I spent this past Labor Day weekend in Ocean City, and had an absolutely splendid end-of-summer getaway. The sun was shining bright, the waves were crashing, and the crabs were jumbo-sized! However, what stood out for me was the large number of tourists, particularly the number of families with school-aged children, that were there to grab one more slice of the season by the seashore before classes resumed.

This was all made possible because of Gov. Larry Hogan's executive order at the end of summer 2016. On Aug. 31 last year, the governor, with Comptroller Peter Franchot at his side, ordered Maryland public schools to start after Labor Day, beginning in 2017, and that schools must let students out no later than June 15. His order would increase the summer break for some students as much as two weeks. The governor made this executive order with the idea that it would give children more time to enjoy their summer, give seasonal employees more time to make some extra income, and most importantly, help improve our economic climate here in our state — especially for tourist towns.


Official tourism numbers will not be released for a month or two, but I imagine that Ocean City will see a large increase in the money brought in this season as compared to the last. I took an informal survey and asked a few small business employees how they thought the extended summer was going. One local grocery clerk said that she had never seen this many families down at the beach this late in the season. A young server at a restaurant told me that by this point in the summer typically, he and many other staff members would have been sent home due to the decline in tourists. There is no doubt in my mind that both business owners and employees are ecstatic about the extended summer.

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It was not only Ocean City that reaped the benefits from school stating after Labor Day this year. The Maryland State Fair, held this year between Aug. 24 and Sept. 4, saw an unprecedented number of attendees. Overall attendance increased by 20 percent as compared to 2016's fair. It was the third-best attendance in its entire history. The assistant general manager of the State Fair was more than happy to give credit to the post-Labor Day school start for this year's success.

Unfortunately, not everyone was thrilled with the late start of the 2017-2018 school year. Some have cried that an extended summer only gives children more time to sit idle and forget everything they learned during the prior school year. Some have argued that starting school later will put a financial strain on families who pay for child care throughout the summer. Many public school administrations have complained that it is extremely difficult to pack 180 school days into the newly revised calendar. One individual has even gone as far as to say that by starting school after Labor Day, students will die. The CEO of Baltimore City schools, Sonja Brookins Santelises stated that the delayed start was, "For particular kids, it's life or death." I cannot disagree that Baltimore City has seen an uncanny number of homicides this year. However, to claim that by starting school on Sept. 5 this year, as compared to Aug. 29 last year, will result in bloodshed in the streets, is just a tad bit of hyperbole.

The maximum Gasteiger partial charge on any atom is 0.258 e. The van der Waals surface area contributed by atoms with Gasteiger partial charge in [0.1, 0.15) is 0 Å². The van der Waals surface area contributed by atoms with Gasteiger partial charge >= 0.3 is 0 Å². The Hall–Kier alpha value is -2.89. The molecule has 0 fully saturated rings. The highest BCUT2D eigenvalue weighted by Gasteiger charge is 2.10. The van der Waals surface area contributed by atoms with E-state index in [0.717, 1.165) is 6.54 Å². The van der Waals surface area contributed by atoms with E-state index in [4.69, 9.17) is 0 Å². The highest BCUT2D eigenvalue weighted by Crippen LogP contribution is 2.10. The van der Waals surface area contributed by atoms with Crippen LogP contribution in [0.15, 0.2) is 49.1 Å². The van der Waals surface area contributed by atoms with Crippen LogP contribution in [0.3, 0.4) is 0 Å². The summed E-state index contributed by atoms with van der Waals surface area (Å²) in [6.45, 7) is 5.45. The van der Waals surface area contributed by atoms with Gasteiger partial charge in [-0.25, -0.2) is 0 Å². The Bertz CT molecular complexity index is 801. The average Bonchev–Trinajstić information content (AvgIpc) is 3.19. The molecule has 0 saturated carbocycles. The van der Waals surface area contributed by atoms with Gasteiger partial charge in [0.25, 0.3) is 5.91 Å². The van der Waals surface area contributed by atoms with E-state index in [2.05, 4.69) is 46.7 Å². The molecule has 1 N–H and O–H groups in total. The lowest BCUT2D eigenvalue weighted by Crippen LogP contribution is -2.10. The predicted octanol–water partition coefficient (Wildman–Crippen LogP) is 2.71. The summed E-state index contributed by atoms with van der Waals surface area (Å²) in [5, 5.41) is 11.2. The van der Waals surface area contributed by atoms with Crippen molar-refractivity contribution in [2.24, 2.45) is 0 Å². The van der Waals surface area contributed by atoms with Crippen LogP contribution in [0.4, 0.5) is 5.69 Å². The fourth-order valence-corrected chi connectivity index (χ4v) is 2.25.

Thankfully, the governor did not move forward with his executive order without taking these worries into consideration. In fact, prior to Gov. Hogan's initial announcement, a task force was put together by the General Assembly to look at the academic and economic ramifications of extending summer break. The task force concluded that an extra $74.3 million would come through Maryland, giving our state economy a boost and furthermore, that there would be no negative academic repercussions. In addition, Gov. Hogan has allowed the State Board of Education to grant waivers to specific schools and counties. Allegany and Garrett county schools, as well as four Baltimore City schools received waivers, allowing them to open their classrooms a week before Labor Day and the rest of the state.

Overall, the response to Gov. Hogan's mandate to start school after Labor Day has been positive. Parents are getting a few extra days to splash around the pool with their children. Young men and women are receiving one or two additional paychecks from their summer jobs. Business owners are seeing more customers than usual come through their doors. On a more personal note, it has given me fewer days to impatiently sit behind a school bus on my morning commute!

Christopher Tomlinson writes from Hampstead. Reach him at CCTtomlinson@gmail.com.